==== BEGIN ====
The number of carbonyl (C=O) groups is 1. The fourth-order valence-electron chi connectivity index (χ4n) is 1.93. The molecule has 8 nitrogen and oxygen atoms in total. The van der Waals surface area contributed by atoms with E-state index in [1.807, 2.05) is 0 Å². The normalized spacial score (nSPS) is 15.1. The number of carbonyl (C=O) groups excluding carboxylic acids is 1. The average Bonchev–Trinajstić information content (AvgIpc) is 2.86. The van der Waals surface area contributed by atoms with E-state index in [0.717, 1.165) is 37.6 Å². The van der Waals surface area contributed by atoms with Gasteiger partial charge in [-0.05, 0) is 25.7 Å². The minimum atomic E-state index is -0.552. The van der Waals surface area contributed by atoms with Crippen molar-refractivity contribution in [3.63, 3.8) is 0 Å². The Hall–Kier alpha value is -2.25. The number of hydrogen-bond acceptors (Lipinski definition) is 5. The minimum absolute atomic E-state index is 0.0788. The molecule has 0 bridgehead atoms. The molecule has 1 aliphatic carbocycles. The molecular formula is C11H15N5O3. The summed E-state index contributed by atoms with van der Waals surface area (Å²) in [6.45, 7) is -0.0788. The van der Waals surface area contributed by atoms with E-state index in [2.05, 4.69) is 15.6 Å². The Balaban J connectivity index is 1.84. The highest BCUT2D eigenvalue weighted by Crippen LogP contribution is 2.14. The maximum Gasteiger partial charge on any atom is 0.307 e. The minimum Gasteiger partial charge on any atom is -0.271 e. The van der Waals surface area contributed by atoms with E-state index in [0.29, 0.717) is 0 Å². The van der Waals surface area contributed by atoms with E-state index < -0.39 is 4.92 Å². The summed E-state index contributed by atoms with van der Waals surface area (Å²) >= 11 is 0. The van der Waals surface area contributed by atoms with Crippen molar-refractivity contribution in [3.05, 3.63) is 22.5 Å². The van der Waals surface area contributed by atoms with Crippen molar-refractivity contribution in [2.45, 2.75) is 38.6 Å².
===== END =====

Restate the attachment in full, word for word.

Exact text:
The number of carbonyl (C=O) groups is 1. The fourth-order valence-electron chi connectivity index (χ4n) is 1.93. The molecule has 8 nitrogen and oxygen atoms in total. The van der Waals surface area contributed by atoms with E-state index in [1.807, 2.05) is 0 Å². The normalized spacial score (nSPS) is 15.1. The number of carbonyl (C=O) groups excluding carboxylic acids is 1. The average Bonchev–Trinajstić information content (AvgIpc) is 2.86. The van der Waals surface area contributed by atoms with E-state index in [0.717, 1.165) is 37.6 Å². The van der Waals surface area contributed by atoms with Gasteiger partial charge in [-0.05, 0) is 25.7 Å². The minimum atomic E-state index is -0.552. The van der Waals surface area contributed by atoms with Crippen molar-refractivity contribution in [3.63, 3.8) is 0 Å². The Hall–Kier alpha value is -2.25. The number of hydrogen-bond acceptors (Lipinski definition) is 5. The minimum absolute atomic E-state index is 0.0788. The molecule has 0 bridgehead atoms. The molecule has 1 aliphatic carbocycles. The molecular formula is C11H15N5O3. The summed E-state index contributed by atoms with van der Waals surface area (Å²) in [6.45, 7) is -0.0788. The van der Waals surface area contributed by atoms with E-state index in [2.05, 4.69) is 15.6 Å². The Balaban J connectivity index is 1.84. The highest BCUT2D eigenvalue weighted by Crippen LogP contribution is 2.14. The maximum Gasteiger partial charge on any atom is 0.307 e. The minimum Gasteiger partial charge on any atom is -0.271 e. The van der Waals surface area contributed by atoms with E-state index in [0.29, 0.717) is 0 Å². The van der Waals surface area contributed by atoms with E-state index < -0.39 is 4.92 Å². The summed E-state index contributed by atoms with van der Waals surface area (Å²) >= 11 is 0. The van der Waals surface area contributed by atoms with Crippen molar-refractivity contribution in [3.05, 3.63) is 22.5 Å². The van der Waals surface area contributed by atoms with Crippen molar-refractivity contribution in [2.45, 2.75) is 38.6 Å².